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Libraries Are Not The Same as Manga Scanlation Sites

4 Reasons Why Reading Manga From a Library Isn't Piracy


Robin Brenner

Robin Brenner

Courtesy of Robin Brenner

Why manga in the library is good for fans.

If you borrow stuff from the public library, it adds up to some significant savings. If you read one manga volume a year, you only save about $10. If you read one manga a month, you save $120. If you read stacks of manga (say, five to ten new volumes a month) plus watch some anime box sets (one a month), then you're saving $1,080 to $1,680 a year on buying manga and anime. If you're like me, and you read 2-3 books a week, plus around 4 manga, plus at least one DVD set, it's $8,580 a year in savings.

It's free, folks -- just walk into your local library and get a library card. Even better, you're not taking funding away from the industry you love. You're supporting it.

For those of you who exclaim that your library doesn't have manga, or doesn't have the titles you want to read: There's a very simple solution for that. Ask for it. Go to the library, walk up to the Reference Desk, and tell them how very much you want manga in the library. Give them a list of the top ten titles that you think they should order. Get your friends to do the same. Talk to the Library Director and let them know just how much of an audience there is for manga and anime both. Go to a library Board of Trustees meeting and present your case.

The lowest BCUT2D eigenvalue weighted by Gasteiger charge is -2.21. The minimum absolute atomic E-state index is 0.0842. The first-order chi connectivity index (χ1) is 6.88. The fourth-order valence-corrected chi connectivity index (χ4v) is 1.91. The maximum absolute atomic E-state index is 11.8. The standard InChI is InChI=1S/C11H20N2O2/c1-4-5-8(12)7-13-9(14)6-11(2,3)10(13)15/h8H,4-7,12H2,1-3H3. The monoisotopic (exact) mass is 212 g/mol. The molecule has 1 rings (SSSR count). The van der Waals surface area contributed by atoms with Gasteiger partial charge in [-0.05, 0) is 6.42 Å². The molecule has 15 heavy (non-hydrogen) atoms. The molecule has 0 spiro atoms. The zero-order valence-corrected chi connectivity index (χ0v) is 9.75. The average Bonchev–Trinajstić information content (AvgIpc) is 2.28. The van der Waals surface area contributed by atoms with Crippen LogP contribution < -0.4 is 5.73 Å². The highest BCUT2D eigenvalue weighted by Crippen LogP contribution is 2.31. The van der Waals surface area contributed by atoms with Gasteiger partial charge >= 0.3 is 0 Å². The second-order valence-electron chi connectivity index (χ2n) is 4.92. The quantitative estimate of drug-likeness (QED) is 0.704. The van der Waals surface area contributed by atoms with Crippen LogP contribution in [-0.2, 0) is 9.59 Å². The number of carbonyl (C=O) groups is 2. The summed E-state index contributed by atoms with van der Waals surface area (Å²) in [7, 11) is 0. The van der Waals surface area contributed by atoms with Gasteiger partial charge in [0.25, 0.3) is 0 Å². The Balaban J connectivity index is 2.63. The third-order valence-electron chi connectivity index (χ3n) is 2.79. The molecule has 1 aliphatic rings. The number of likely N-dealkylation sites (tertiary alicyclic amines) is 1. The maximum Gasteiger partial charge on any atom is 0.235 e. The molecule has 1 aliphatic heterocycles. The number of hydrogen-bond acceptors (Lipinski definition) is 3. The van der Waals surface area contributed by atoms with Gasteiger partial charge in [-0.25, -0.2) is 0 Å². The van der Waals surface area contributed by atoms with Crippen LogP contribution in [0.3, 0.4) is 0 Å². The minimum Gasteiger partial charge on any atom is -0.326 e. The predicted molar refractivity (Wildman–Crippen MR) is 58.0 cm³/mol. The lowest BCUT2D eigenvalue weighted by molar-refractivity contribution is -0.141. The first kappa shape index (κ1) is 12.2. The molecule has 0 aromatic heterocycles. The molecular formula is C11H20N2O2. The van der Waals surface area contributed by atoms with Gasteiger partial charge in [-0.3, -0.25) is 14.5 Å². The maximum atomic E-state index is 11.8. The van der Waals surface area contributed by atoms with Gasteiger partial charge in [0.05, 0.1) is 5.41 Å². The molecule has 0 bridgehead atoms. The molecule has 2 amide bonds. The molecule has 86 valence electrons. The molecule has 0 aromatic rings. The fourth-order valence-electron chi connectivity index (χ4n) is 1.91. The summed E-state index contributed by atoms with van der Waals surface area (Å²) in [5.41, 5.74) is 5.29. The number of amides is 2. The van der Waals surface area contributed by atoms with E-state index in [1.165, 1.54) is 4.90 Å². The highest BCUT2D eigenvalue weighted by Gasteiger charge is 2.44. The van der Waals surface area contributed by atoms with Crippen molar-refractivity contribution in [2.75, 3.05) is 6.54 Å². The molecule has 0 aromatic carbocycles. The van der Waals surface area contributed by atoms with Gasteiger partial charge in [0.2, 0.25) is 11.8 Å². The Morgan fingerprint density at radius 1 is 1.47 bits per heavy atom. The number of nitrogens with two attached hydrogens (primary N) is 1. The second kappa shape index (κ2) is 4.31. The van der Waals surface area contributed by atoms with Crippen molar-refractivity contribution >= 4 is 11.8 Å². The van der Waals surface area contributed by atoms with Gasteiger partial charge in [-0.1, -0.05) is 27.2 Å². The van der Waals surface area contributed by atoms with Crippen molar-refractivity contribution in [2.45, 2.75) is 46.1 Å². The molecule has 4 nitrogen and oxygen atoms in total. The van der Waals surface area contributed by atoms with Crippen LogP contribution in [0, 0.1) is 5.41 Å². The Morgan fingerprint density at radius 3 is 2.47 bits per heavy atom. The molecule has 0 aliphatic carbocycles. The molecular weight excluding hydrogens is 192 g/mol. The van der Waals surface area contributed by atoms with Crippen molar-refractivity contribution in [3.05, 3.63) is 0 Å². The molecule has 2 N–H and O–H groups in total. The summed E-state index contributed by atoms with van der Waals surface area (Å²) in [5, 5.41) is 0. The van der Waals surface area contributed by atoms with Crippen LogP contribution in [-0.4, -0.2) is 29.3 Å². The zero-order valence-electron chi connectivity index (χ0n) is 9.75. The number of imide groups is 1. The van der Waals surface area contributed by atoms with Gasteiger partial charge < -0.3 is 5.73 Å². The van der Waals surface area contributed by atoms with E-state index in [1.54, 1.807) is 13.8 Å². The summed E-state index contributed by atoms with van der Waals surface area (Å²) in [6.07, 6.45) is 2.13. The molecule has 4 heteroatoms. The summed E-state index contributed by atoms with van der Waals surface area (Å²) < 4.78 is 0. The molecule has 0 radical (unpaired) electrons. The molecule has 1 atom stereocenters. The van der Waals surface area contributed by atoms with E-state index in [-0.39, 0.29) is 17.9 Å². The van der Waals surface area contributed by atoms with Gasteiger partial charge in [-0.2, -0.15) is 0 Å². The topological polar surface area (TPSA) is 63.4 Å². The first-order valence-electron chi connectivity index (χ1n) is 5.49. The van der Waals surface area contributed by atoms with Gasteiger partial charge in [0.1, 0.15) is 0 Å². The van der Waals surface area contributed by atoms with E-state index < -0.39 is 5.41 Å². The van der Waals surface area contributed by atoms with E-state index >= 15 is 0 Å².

Libraries are built for the communities around them. If you march in there as a local, loyal patron of the library and ask for manga, librarians will get it for you. It's our job. Once it comes in, check it out. Tell your friends to check it out. A collection proves itself by how often it gets checked out, so if you want more manga, the librarians have to see the demand.

I have a quote as my signature on my work email from Catherin Drinker Bowen: "Librarians like to be given trouble; they exist for it, they are geared to it. For the location of a mislaid volume, an uncatalogued item, your good librarian has a ferret’s nose. Give her a scent and she jumps the leash, her eye bright with battle." It's the "eye bright with battle" part I'd like you to remember. We're not a group that you want to anger or misrepresent. Stop trying to defend piracy by referencing libraries. We take copyright and freedom of information very seriously, and we've actually done the research to back ourselves up. We will take you down with the mighty power of all the research at our fingertips and we'll do it faster and more accurately than you can Google.

I have not bought a book in years precisely because I can get almost everything I need at the library, including my manga, comics, and anime. No, I can't get the latest chapter from Japan. You know what? I don't need to. There's plenty out there for me to read.


Robin Brenner is the creator / editor-in-chief of No Flying No Tights and the author of the Eisner Award-nominated book Understanding Manga and Anime. She is also the Reference/Teen Librarian at the Brookline Public Library in Brookline, Massachusetts. Robin also regularly writes about and reviews graphic novels for Good Comics for Kids and Early Word.

Want to help your library stock more manga? Robin also wrote 6 tips for getting more manga in your local library. Also, give your friendly neighborhood librarian this list of 50 must-have manga for libraries, as suggested by readers like you.

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